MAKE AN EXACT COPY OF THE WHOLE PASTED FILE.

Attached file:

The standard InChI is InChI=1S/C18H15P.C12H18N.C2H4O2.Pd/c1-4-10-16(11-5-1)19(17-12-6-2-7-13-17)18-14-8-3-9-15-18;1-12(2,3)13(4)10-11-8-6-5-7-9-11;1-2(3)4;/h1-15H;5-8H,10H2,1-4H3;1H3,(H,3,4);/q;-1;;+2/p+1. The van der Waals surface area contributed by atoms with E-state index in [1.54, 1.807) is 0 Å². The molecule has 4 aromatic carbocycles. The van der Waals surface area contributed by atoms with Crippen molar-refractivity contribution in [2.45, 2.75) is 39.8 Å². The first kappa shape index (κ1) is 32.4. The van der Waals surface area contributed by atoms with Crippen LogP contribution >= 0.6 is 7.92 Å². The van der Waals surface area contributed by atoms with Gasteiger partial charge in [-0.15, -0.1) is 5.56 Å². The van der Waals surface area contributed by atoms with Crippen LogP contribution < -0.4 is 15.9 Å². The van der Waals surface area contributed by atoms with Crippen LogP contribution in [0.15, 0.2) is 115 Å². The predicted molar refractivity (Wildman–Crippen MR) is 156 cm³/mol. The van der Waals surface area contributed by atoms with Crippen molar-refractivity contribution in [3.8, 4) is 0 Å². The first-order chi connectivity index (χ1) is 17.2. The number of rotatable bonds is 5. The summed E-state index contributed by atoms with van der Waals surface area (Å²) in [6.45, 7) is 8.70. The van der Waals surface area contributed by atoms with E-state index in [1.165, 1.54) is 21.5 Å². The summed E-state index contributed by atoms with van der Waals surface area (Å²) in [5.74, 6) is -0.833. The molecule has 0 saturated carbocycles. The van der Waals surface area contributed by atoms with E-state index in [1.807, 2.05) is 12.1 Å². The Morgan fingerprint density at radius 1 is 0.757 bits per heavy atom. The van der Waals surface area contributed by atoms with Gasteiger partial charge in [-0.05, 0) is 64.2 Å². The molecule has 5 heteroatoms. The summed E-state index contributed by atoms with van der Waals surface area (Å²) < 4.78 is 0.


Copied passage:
The standard InChI is InChI=1S/C18H15P.C12H18N.C2H4O2.Pd/c1-4-10-16(11-5-1)19(17-12-6-2-7-13-17)18-14-8-3-9-15-18;1-12(2,3)13(4)10-11-8-6-5-7-9-11;1-2(3)4;/h1-15H;5-8H,10H2,1-4H3;1H3,(H,3,4);/q;-1;;+2/p+1. The van der Waals surface area contributed by atoms with E-state index in [1.54, 1.807) is 0 Å². The molecule has 4 aromatic carbocycles. The van der Waals surface area contributed by atoms with Crippen molar-refractivity contribution in [2.45, 2.75) is 39.8 Å². The first kappa shape index (κ1) is 32.4. The van der Waals surface area contributed by atoms with Crippen LogP contribution >= 0.6 is 7.92 Å². The van der Waals surface area contributed by atoms with Gasteiger partial charge in [-0.15, -0.1) is 5.56 Å². The van der Waals surface area contributed by atoms with Crippen LogP contribution < -0.4 is 15.9 Å². The van der Waals surface area contributed by atoms with Crippen LogP contribution in [0.15, 0.2) is 115 Å². The predicted molar refractivity (Wildman–Crippen MR) is 156 cm³/mol. The van der Waals surface area contributed by atoms with Crippen molar-refractivity contribution in [3.8, 4) is 0 Å². The first-order chi connectivity index (χ1) is 17.2. The number of rotatable bonds is 5. The summed E-state index contributed by atoms with van der Waals surface area (Å²) in [6.45, 7) is 8.70. The van der Waals surface area contributed by atoms with E-state index in [1.165, 1.54) is 21.5 Å². The summed E-state index contributed by atoms with van der Waals surface area (Å²) in [5.74, 6) is -0.833. The molecule has 0 saturated carbocycles. The van der Waals surface area contributed by atoms with E-state index in [1.807, 2.05) is 12.1 Å². The Morgan fingerprint density at radius 1 is 0.757 bits per heavy atom. The van der Waals surface area contributed by atoms with Gasteiger partial charge in [-0.05, 0) is 64.2 Å². The molecule has 5 heteroatoms. The summed E-state index contributed by atoms with van der Waals surface area (Å²) < 4.78 is 0.